To find out more about horses and First World War, you can browse through our library resources and below is a selection of heritage images of horses who bravely served their country.

Tuesday, 17 June 2014

Ponsonby District Rugby Football Club – 140 Years

My nine year old son Thomas has recently started playing for the Ponsonby-Kelston junior division of the Ponsonby Rugby Club, colloquially known as the ‘Ponies’. The Club celebrated its 140th anniversary at the end of May, so I thought that provided a good opportunity to explore the club’s history.

Ref: Andre Elliot, Thomas in full flight for the try-line, by kind permission of the photographer, 2014
Founded in 1874, Ponsonby is one of the oldest rugby clubs in New Zealand, and is the last surviving founder member of the Auckland Rugby Union, which was formed in 1883.

Ponsonby is well known as a ‘feeder’ club, with hundreds of its players having gone on to represent Auckland, an impressive 53 players are on its Honours Board for wearing the All Black jersey, and 21 for representing NZ Māori.

Ref: Ephemera from Ponsonby Rugby Club, 140th Queen's Birthday weekend commemorative badge, 1874-2014
Early All Black legends from the Club include Dave Gallaher and George Nicholson, both members of the 1905 ‘Originals'. Gallaher captained the ‘Originals’, and went on to serve in First World War, losing his life at Passchendaele in 1917. The Gallaher Shield was created in his honour in 1922.

Thursday, 12 June 2014

Remembering tūpuna who served in the First World War

During the First World War, over 2,000 Māori served under the Native Contingent and the Māori Pioneer Battalion. Conscription of Māori did not take place until 1917, prior to this date, Māori involvement was purely voluntary.

Changes put in place in late 1915/early 1916 led to the disestablishment of the Native Contingent and the incorporation of Māori soldiers into the New Zealand Pioneer Battalion, which is more commonly known as the Māori Pioneer Battalion.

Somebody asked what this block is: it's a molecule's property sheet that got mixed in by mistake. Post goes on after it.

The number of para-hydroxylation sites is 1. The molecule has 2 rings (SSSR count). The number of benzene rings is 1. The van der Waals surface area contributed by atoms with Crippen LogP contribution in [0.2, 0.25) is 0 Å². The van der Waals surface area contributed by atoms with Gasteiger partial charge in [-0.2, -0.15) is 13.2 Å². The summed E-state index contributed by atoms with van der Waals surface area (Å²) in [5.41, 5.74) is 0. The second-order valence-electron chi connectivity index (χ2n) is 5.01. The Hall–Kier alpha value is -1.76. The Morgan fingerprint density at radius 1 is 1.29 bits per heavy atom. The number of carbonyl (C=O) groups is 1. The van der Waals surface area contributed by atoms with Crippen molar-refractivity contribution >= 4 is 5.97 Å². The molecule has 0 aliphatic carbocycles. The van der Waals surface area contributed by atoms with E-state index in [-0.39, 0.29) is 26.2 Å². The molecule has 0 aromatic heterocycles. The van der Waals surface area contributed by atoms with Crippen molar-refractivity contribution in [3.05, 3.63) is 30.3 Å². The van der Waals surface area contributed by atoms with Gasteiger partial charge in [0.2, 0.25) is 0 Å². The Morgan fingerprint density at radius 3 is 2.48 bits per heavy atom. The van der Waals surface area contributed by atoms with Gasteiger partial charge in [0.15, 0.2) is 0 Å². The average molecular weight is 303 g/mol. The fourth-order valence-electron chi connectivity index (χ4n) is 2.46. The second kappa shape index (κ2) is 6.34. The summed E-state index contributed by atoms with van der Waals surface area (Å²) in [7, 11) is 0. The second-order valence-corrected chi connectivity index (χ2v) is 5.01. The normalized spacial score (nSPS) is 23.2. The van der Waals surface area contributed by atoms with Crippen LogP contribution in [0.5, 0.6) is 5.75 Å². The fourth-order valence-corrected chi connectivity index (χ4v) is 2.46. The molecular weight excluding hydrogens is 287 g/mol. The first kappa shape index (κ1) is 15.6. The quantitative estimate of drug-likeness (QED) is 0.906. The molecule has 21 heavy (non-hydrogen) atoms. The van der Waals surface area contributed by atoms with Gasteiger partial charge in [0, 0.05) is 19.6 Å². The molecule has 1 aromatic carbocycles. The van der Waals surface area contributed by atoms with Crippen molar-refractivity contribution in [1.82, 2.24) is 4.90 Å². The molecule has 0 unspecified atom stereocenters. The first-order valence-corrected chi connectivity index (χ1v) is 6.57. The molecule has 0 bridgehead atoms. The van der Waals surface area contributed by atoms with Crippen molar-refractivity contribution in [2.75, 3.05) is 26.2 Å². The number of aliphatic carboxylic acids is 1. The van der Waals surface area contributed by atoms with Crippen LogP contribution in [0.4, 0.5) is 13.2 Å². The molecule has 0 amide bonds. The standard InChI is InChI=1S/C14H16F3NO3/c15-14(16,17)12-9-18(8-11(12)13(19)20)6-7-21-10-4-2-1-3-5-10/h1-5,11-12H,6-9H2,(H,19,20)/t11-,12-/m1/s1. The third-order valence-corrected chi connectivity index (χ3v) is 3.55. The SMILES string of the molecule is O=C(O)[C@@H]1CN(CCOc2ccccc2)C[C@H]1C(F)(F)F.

Ref: Herman John Schmidt, three privates including Pitama probably of the NZ Maori Pioneer Battalion, no location, c. 1915/1916, Sir George Grey Special Collections, Auckland Libraries, 31-P917

Tuesday, 10 June 2014

Dogs in the First World War

The contributions of animals during war is often not acknowledged. Dogs as well as carrier pigeons, horses and mules all played their part during the First World War. Britain had an estimated 20,000 dogs by 1918.

Dogs played a variety of roles during the war depending on their breed, intelligence and the training they had received. This included as:

  • sentries - quietly letting their masters know if the enemy was approaching 
  • scouts - patrolling ahead and detecting the enemies' scent and alerting their masters by 'pointing' in the direction of the approaching enemy
  • casualty - finding the wounded or dying on battlefield and carrying medical supplies to the wounded who were able to tend to their own wounds
  • messengers - carrying messages, particularly in the trenches where communication was difficult
  • mascots - these were often the officer's dog in a military unit and were intended to boost morale amongst the soldiers.

Thursday, 5 June 2014

Maori in the First World War: How the Māori Pioneer Battalion was formed

Following on from an earlier blog post this week, which discussed the establishment of the First Māori Contingent, this post looks at the involvement of these troops during the First World War.